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Proceedings Paper

Applications of holographic gratings in x-ray mask metrology
Author(s): Matthew E. Hansen
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Paper Abstract

X-ray lithography is a proximity printing process. After a resist-coated wafer is positioned 10-40 m behind the x-ray mask, the mask and wafer are aligned and secured for the 'x-ray exposure. Securing the mask may create distortions in the membrane. The lx nature of proximity printing demands that these distortions be tightly controlled. At O.25,tm critical dimension, the distortion budget allocated to the mask is 25 nm. This corresponds to 0.7 ppm over a field of 1" . It is thus necessary to develop a metrology tool capable of accurately and rapidly measuring distortions induced in the mask. Interferometry, because of its non-contact nature and high sensitivity, is ideally suited to the task. The construction of an x-ray mask begins with the deposition of a 1-2 m film onto a silicon wafer substrate.' After carrier deposition, the mask wafer is bonded to a glass or silicon mounting ring. The mounting ring gives the mask rigidity and provides a mechanism for mounting the mask during x-ray exposure. Mask distortions may occur in the bonding process due to non-fiat wafers or bonding ring irregularities. The central region of mask blank wafer is then back-etched with KOH to create an x-ray transparent membrane. The redistribution of stress in the carrier during the membrane construction is a second source of distortion in the mask-making process. The mask blank is subsequently patterned and metallized. Localized stresses occurring at the absorber-membrane boundaries can lead to additional mask distortions. Several interferometric techniques can be employed to characterize the sources of the above-mentioned x-ray mask distortions. Out-of-plane distortions (OPD) of x-ray masks have been measured with the Michelson interferometer. In-plane distortions (IPD) in the mask have been characterized using Moire interferometry. In Moire, diffraction gratings printed on the mask pre-exposure are examined post-exposure in a virtual grating. Both OPD and IPD have been observed in-situ using shear interferometry.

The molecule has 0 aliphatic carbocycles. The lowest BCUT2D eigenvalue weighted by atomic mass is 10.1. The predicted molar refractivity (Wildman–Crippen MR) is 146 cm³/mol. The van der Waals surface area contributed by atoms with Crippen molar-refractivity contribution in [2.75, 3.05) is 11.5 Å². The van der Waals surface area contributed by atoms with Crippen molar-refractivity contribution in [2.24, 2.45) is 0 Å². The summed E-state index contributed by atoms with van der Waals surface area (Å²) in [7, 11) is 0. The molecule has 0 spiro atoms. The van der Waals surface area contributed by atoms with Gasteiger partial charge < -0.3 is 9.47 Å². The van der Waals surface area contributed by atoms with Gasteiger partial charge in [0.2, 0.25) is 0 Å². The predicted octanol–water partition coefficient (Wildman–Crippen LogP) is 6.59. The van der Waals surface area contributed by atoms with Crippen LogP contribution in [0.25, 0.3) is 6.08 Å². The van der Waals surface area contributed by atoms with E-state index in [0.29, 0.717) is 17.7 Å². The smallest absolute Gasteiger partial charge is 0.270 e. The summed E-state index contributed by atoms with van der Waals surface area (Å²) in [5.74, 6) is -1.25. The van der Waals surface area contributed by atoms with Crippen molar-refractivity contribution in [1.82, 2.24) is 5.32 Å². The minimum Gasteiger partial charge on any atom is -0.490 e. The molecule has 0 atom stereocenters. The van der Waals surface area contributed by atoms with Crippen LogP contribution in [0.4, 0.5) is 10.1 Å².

Paper Details

Date Published: 1 March 1991
PDF: 2 pages
Proc. SPIE 1396, Applications of Optical Engineering: Proceedings of OE/Midwest '90, (1 March 1991); doi: 10.1117/12.47750
Show Author Affiliations
Matthew E. Hansen, Univ. of Wisconsin/Madison (United States)

Published in SPIE Proceedings Vol. 1396:
Applications of Optical Engineering: Proceedings of OE/Midwest '90
Rudolph P. Guzik; Hans E. Eppinger; Richard E. Gillespie; Mary Kathryn Dubiel; James E. Pearson, Editor(s)

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